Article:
ing and during adolescence there is a net decrease. Growth reaches a peak in the frontal part of the brain at 11 in girls and 14 years in boys. Pruning then begins: the cells and connections that are used survive and flourish, and those that are not wither and die.
There is a lot of regional variation in the process. Maturation starts in the parts of the brain needed to keep us alive, such as those controlling heart rate and breathing. The next parts of the brain to mature are those involved in processing the five senses, followed by the parts of the brain that link together the primary senses. Then there is a cascade of hierarchies linking the linkings. The final stop is the frontal lobe, which doesn’t reach adult levels until about age 25.
By adulthood, once you correct for the total brain-size differences, the sex differences are quite subtle. But if you look at the path the brains took to get there, the differences are far more robust. It’s the journey, not the destination.
The most variable parts of the brain seem to be those that mature last, and are the least heritable. The structure that we have examined thus far that is the most different between males and females is the cerebellum. Because it is one of the last brain areas to mature, the cerebellum is under the influence of the environment for a long period. Accounting for overall brain size increase, the cerebellum is larger and it reaches adult volume later in males than in females. Overall, male brains have a greater variation in cortical thickness; this is a very robust phenomenon that occurs throughout the brain.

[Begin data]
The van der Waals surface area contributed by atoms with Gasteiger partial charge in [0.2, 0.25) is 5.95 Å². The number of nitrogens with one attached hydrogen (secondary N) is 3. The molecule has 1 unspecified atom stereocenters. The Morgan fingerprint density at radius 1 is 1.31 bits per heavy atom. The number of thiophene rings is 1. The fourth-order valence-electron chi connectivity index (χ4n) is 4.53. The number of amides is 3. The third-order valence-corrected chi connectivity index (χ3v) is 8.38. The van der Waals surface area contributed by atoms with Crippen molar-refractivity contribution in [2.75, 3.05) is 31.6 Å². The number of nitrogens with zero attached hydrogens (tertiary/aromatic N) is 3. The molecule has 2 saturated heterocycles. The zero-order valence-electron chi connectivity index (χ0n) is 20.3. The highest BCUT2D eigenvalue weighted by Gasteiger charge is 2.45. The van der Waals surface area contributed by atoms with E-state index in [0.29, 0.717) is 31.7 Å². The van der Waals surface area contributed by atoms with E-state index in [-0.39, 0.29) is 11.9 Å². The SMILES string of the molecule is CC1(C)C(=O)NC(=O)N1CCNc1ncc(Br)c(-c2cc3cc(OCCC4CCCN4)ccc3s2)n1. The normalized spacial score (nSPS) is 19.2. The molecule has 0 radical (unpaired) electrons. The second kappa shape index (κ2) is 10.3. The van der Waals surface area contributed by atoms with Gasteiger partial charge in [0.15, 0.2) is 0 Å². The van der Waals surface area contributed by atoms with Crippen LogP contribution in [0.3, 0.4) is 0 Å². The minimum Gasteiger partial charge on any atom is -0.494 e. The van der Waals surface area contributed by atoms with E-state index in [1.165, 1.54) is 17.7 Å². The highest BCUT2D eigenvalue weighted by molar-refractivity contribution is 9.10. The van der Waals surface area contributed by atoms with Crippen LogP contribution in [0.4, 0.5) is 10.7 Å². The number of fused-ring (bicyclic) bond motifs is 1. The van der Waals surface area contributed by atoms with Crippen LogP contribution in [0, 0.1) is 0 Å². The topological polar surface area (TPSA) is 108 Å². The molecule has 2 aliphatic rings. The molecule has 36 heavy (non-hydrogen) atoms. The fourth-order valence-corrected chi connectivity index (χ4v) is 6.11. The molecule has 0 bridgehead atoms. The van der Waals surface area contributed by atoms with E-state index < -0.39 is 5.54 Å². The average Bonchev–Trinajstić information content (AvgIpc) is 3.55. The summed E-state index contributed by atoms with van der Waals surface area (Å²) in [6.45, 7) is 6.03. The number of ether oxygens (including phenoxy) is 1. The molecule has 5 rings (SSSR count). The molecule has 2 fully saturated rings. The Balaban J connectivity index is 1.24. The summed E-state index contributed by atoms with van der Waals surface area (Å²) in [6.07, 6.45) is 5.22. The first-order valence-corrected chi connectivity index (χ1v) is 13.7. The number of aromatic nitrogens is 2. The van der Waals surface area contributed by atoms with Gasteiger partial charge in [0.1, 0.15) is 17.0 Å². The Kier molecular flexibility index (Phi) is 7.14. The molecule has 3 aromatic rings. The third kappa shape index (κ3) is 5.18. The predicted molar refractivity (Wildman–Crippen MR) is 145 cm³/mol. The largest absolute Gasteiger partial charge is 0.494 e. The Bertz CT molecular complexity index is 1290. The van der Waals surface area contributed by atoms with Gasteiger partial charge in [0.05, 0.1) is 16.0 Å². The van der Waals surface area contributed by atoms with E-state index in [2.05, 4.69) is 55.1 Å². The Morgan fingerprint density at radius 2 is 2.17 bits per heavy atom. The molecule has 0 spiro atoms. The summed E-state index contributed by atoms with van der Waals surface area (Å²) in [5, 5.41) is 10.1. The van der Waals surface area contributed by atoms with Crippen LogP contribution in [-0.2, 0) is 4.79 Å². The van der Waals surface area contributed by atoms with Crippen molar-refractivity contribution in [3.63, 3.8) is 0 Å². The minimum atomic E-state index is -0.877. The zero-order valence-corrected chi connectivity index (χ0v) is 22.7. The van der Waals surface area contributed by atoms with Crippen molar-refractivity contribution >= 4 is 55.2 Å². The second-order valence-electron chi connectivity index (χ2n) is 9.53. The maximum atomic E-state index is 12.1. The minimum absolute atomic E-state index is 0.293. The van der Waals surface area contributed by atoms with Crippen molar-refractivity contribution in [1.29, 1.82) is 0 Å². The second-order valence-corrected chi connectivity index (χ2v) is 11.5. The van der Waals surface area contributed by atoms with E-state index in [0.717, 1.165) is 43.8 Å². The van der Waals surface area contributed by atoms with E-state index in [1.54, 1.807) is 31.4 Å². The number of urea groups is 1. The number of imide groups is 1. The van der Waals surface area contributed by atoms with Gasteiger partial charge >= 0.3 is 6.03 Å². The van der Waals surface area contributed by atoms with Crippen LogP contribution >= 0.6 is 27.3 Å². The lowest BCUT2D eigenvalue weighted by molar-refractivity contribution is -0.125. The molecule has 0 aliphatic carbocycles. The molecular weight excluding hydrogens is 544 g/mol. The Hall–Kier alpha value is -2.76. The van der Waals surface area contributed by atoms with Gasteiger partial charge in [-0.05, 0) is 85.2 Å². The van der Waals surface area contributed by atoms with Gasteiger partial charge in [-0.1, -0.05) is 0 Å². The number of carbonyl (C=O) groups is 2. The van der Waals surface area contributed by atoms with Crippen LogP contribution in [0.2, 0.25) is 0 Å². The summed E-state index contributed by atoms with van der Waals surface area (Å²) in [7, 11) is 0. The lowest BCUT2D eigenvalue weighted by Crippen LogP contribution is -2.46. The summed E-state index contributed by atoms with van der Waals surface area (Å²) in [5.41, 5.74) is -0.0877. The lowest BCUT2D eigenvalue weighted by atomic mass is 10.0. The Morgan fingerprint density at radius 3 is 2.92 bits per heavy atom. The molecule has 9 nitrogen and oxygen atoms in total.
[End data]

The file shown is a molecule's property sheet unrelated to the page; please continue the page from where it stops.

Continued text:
Giedd summarized with two points: First, male and female adolescent brains are much more alike than different; there is enormous overlap. Second, with regard to developmental trajectories, there are more marked sex differences. Male brain structure appears more variable. Whether the variability is biological or social in origin, the data are robust. Work is underway on the effects of sex chromosomes and hormones. In ending, Giedd emphasized that differences are group average differences, and are not to be implied as constraints for individual boys or girls.
The Rockefeller University
Bruce McEwen presented data on sex-based differences in the effects of stress, which have implications for learning. He and his colleagues study brain regions that are involved in memory, emotions, and executive function or deci-